AFP State of Fundraising 2006 Final Report Released
(July 16, 2007) The final report of AFP's State of Fundraising 2006 Survey is now available online in the Attachments section below (PDF format).
The executive summary from the report is below.
In early 2007, AFP asked a representative sampling of its U.S. members to compare their organizations’ fundraising totals at the end of December 2006 to their fundraising totals at the end of December 2005.
Some of the key questions that AFP wanted to learn answers to included:
- How did fundraising fare in 2006 compared to 2005?
- What fundraising techniques did especially well or poorly in 2006?
- What types of organizations excelled at fundraising in 2006 (small organizations, education groups, etc.)?
- What key challenges did fundraisers face in 2006?
- Did fundraisers solicit giving through the IRA Rollover, a new giving vehicle created through the 2006 Pension Protection Act?
In the United States, nearly seven out of 10 charities raised more money in 2006 than in the previous year. Overall, 69 percent of respondents said their organizations generated more fundraising dollars than in 2005, with 22 percent reporting increases of 50 percent or more.
This 69 percent figure, more than six points greater than reported in 2005, is the highest in the six-year history of the report, the previous high being 65 percent in 2004. Nearly a quarter of U.S. charities (24.1 percent) raised less money in 2006 than in 2005, remaining on par with last year’s rate, while 6.9 percent raised about the same amount as in the previous year (compared to 12.6 percent who reported similar fundraising results in 2005 as compared to 2004).
Increases in 2006 compared to 2005 were seen across the board in every category. Overall, environmental, public/society benefit and education organizations fared the best when comparing subsectors, while charities in the Midwest, Mid-Atlantic and the Pacific performed the best when comparing regions. Nonprofits of all sizes fared exceptionally well, although mid-size charities (budgets between $1 million and $3 million) excelled the most.
About 65.5 percent of surveyed charities reached their fundraising goal, with nearly 58 percent of respondents raising more than $1 million in 2006, about seven points greater than in 2005.
About 90 percent of organizations spent less than 30 percent of their funds raised on development costs, with 30 percent of respondents spending less than 10 percent on fundraising efforts in 2006. One respondent attributed her increased costs associated to fundraising as money well spent and an investment for the future. “The development office had a full fundraising staff,” she said. “This increased our costs of fundraising as a percentage of dollars raised, but allowed us to take the first crucial step in building the fundraising program.”
The survey also examined different types of fundraising, which experienced significant gains in 2006. Respondents reported double-digit increases in fundraising success (i.e., raising more money in 2006 than in 2005) for every development method queried, including direct mail, telefundraising, major gifts, online giving, special events and gifts in-kind. Online giving saw the biggest increase, with about 88 percent raising more money in 2006 than the year before, compared to 54 percent in 2005. Major gifts and special events experienced increases of nearly 20 points.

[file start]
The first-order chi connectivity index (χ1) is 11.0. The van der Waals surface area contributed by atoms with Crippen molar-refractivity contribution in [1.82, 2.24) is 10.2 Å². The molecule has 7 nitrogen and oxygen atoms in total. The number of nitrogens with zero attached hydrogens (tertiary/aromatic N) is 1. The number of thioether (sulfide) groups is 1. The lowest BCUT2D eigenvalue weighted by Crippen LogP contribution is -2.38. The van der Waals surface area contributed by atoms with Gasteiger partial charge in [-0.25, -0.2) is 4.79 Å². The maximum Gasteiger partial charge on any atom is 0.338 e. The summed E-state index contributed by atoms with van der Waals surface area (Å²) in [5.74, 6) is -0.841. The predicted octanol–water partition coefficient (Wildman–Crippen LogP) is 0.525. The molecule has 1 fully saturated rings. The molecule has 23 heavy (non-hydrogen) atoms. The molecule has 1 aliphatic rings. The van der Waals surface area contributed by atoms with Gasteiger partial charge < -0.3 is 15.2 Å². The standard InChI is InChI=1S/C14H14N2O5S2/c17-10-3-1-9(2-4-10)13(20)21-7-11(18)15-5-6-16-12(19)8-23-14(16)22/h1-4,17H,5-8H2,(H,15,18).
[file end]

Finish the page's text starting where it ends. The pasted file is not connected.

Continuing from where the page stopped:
Fundraising results have shown increases over the history of the State of Fundraising Report, but the gains of 2006 point to the culmination of several trends. In 2006, fundraisers experienced the intersection of a gradually growing economy, increased public awareness of philanthropy and a year relatively free of controversies and relief campaigns. Unlike other years, 2006 did not feature a massive relief campaign for a natural disaster or a major charitable controversy, and the publicity of large gifts, such as that made by Warren Buffett, put a positive spotlight on philanthropy, possibly encouraging charitable giving.
In fact, one respondent to the survey said, “Giving is ‘in’ now; all the cause marketing is really putting nonprofits in the media.”
The Most Challenging Issues
This year, the survey asked questions regarding the impact of politics and policy. Specifically, respondents were queried about the effects of the new giving mechanism, the IRA Rollover, on their fundraising. Additionally, they were asked about whether the Democrats’ taking over congressional leadership would have any effect, positive or negative, on development efforts in 2007.
What issues were of the greatest concern to U.S. fundraisers in 2006? Unlike previous years when the greatest challenges had been external to an organization—the economy or increased competition—the top two challenges were internal. Respondents cited “staffing issues in the development office” (15.8 percent) and “problems with overall organization leadership” (14.8 percent) as their greatest challenges in 2006. Other challenges included:
- too many nonprofits/increased donor competition (12.7 percent)
- the economy (10.8 percent)
- brand awareness of charity and mission (9.2 percent)
U.S. charities do not consider these challenges insurmountable to their fundraising success in 2007. Remaining optimistic, 67 percent of U.S. charities anticipate raising more revenue in 2007 than they did in 2006, while 22.3 percwent think they will raise about the same and 8.7 percent believe they will raise less funds.
The final report of AFP's State of Fundraising 2006 Survey is available online in the Attachments section below (PDF format).
Related AFP ResourcesIt’s Not Too Late! Find Your Passion For The Every Member Campaign
Join AFP, 15 Founding Partners and Countless Nonprofits in Celebrating GivingTuesday
Your Gift is Making a Difference
How the Young Give
Boston College Researchers Design First Model to Produce Quarterly Estimates of Household Giving